Tuesday, June 21, 2011

Governor Roosevelt, Advocate for the Whipping Post for Wife-Beaters - 1899

FULL TEXT: Albany, May 5.—Governor Roosevelt yesterday gave a bearing on the application for a pardon for Henry Hendricks, who is serving a life sentence in Auburn prison for the killing of his wife, whom he shot to death because of his mad infatuation for another woman. Hendricks, who is 60 years old, has served 22 years of his sentence. The governor denied the application. He said that to impose a life sentence upon a man of Hendricks’ caliber, was a miscarriage of justice by pardoning the wife murderer.[Other reports clarify this statement by adding that allowing the man to live was in actuality a de facto ”pardon.”]  On the trial the jury stood 11 to 1 for conviction for murder in the first degree, but, the odd man remaining firm in his position, a compromise was affected whereby Hendricks received a life sentence.

From the remarks made by the governor wife murderers, wife beaters and those who cruelly treat children and dumb animals will receive no mercy at his hands upon applications for pardons or commutation of sentences.

The governor is a strong advocate of the establishment of a whipping post for such as these, and says if such a bill is introduced in the next legislature he will sign it.

[“Favors The Whipping Post. - New York's Governor Would Thus Punish Wife Beaters and Cruelty.” Syndicated, Lebanon Daily News (Pa.), May 5, 1899, p. 2]


FULL TEXT: The gallant Governor Roosevelt, of New York, having expressed his intention to show no mercy to wife-beaters, may be interested in the invention of Newton Harrison, editor of the Electric Age.  In Delaware, where the whipping post is used as a means of punishment for this and other like offenses the weight of the blow, it is said, is determined by the amount of money paid the whipper by the whippee or his friends. The new device will be thoroughly impartial and cannot be bribed. The wheel to which is attached the whip is revolved by a small motor at the base of the upright, connected with an axle by a bevel gear. The current is controlled by the usual electric button. When the whipper touches the button the wheel is released and the whip is swung at a high rate of speed, every revolution delivering a sounding whack on the back of the bound culprit, who is made fast within the circle described by the speed of the wheel. This seems a retrogression to the dark ages, but then the wife-beater belongs to those ages.

[“Electric Whipping Post,” The Mascot (Statesville, N. C.), Mar. 30, 1899, p. 1]


FULL TEXT: If the representation which the Montreal Society for the Protection of Women and Children are about to make to the Quebec government favoring a return to the whipping post as the most effective means of punishment for men guilty of wife beating and assault are acted upon, whipping may be introduced on quite a large scale in croiminal cases.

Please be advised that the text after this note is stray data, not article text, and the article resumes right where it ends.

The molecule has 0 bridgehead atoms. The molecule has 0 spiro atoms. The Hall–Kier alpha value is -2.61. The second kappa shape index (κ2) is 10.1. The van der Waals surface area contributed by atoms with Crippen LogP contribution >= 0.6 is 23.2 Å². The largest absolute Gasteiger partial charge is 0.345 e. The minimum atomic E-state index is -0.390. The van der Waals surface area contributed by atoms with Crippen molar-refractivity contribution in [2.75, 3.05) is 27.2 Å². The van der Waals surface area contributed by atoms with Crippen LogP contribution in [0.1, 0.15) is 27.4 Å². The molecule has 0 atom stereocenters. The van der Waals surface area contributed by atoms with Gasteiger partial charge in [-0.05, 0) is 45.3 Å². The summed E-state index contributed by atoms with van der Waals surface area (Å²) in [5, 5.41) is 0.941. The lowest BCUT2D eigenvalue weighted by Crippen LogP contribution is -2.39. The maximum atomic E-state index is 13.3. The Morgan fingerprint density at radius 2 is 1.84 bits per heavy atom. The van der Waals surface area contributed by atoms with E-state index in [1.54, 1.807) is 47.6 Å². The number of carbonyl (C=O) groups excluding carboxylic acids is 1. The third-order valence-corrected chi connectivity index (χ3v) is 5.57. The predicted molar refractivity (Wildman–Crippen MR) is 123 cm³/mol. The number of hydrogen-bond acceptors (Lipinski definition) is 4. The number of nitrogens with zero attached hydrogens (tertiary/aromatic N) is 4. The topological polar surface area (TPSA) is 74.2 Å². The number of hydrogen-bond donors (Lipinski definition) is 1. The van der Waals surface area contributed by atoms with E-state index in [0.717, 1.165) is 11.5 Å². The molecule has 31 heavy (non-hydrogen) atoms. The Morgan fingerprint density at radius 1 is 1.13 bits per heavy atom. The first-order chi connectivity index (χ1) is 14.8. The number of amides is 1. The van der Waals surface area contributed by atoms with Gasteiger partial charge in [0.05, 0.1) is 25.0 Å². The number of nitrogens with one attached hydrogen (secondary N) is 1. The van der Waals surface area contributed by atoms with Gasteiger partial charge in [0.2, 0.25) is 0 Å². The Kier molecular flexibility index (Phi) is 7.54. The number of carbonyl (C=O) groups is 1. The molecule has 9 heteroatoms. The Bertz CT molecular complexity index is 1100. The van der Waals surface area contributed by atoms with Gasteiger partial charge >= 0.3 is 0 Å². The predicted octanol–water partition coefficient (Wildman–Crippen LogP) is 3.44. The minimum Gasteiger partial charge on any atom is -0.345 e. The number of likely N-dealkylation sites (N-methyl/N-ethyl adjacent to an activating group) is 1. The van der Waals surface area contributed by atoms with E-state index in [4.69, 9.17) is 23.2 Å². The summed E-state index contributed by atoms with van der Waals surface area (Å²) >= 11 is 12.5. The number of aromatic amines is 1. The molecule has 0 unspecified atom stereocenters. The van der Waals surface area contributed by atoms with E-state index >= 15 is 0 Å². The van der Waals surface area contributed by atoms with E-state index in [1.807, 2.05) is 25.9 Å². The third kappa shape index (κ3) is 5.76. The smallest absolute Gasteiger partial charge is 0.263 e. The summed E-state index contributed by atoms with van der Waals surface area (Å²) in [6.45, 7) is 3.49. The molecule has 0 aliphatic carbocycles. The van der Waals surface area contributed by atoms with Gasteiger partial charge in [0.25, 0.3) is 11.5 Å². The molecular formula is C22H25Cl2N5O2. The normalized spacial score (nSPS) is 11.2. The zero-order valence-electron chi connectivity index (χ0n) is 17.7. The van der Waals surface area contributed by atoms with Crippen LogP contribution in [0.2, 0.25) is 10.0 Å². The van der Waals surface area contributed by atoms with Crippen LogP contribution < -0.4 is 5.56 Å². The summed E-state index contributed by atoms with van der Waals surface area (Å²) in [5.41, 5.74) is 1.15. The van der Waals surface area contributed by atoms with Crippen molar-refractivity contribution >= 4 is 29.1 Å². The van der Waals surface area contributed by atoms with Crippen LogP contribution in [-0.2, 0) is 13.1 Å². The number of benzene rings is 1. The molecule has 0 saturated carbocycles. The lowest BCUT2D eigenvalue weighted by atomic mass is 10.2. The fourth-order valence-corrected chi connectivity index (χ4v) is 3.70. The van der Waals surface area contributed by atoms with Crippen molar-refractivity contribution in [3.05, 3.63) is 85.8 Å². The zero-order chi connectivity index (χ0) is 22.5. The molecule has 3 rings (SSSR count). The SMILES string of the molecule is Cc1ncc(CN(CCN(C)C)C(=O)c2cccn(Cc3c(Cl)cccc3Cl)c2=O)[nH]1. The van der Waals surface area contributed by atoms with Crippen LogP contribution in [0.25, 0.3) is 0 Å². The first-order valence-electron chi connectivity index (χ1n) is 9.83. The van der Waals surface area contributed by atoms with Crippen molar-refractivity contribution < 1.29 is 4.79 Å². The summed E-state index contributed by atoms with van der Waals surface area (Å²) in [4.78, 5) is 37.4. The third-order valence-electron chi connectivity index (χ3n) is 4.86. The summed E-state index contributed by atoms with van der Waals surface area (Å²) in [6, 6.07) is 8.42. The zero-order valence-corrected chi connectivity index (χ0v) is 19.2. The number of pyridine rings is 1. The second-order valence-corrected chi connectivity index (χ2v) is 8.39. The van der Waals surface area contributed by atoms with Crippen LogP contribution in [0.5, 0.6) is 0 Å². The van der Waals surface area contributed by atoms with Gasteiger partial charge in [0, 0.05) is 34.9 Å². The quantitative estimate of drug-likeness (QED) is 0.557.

An electric whipping post, the invention of Mr. Newton Harrison, E. E., editor of The Electrical Age, is receiving interesting attention in this connection owing to the disinclination of sheriffs to administer corporal punishment. It cannot be bribed and is not subject to political influence. The new devise insures that each blow will be administered with exactly the same force. In other words, it may be depended upon to administer mathematically correct justice.

The principle of the machine is simple. The victim is first lashed securely to the post with his arms above his head. The whipper is a large wheel which turns freely on an upright. The whip or thong is attached to the rim of the wheel, and as the wheel revolves it is swung violently around.

The wheel is lowered or raised to bring it on a level with the victim’s back. The wheel is revolved by a small motor at the base of the upright connected with the axle by a rear wheel.

The motor is controlled by an electric button. When the whipper touches the button, the wheel is released and the whip swung at a high speed. In moving around this circle it travels about 20 feet, which serves to give it momentum.

[“Whipping By Electricity. How It Is Proposed To Punish Canadian Wife Beaters,” Fort Smith Times (Ak.), Mar. 9, 1899, P. 3; Widely Syndicated]


In 1908 the electric vacuum cleaner was invented by J. Spangler and the electric washing machine was invented by A. Fisher.



• You have been told that before the rise of feminism in the 1960s that domestic violence against women was tolerated by society as acceptable behavior and was not taken seriously by police and the courts.

You have been lied to. The people who told you these lies were paid to tell them you. In most cases you paid your own money (taxes and tuition fees) to be lied to.

Here is one of countless pieces of evidence that demonstrate the truth.

• To see more eloquent, vivid evidence proving the lie and giving you the truth, see:

19th Century Intolerance Towards Domestic Violence

Treatment of Domestic Violence Against Women Before 1960this post collects cases classified by the form of punishment or sentencing (whether judicial or through community action)

No, the claim that laws created by males were for the benefit of males is false. Yes, the "Rule of Thumb" myth has been proven to be a marxist-feminist hoax, taking an ancient English common historical notation published in the 18th century and extrapolating it into unsupported claims that 18th and 20th century United States communities, courts and legislatures (laws on the books) were in agreement with the18th century historical notation (Blackstone).


“[O]nly since the 1970s has the criminal justice system begun to treat domestic violence as a serious crime, not as a private family matter.”

From the entry: “Domestic Violence” on encyclopedia.com

This claim has been proven to be false.


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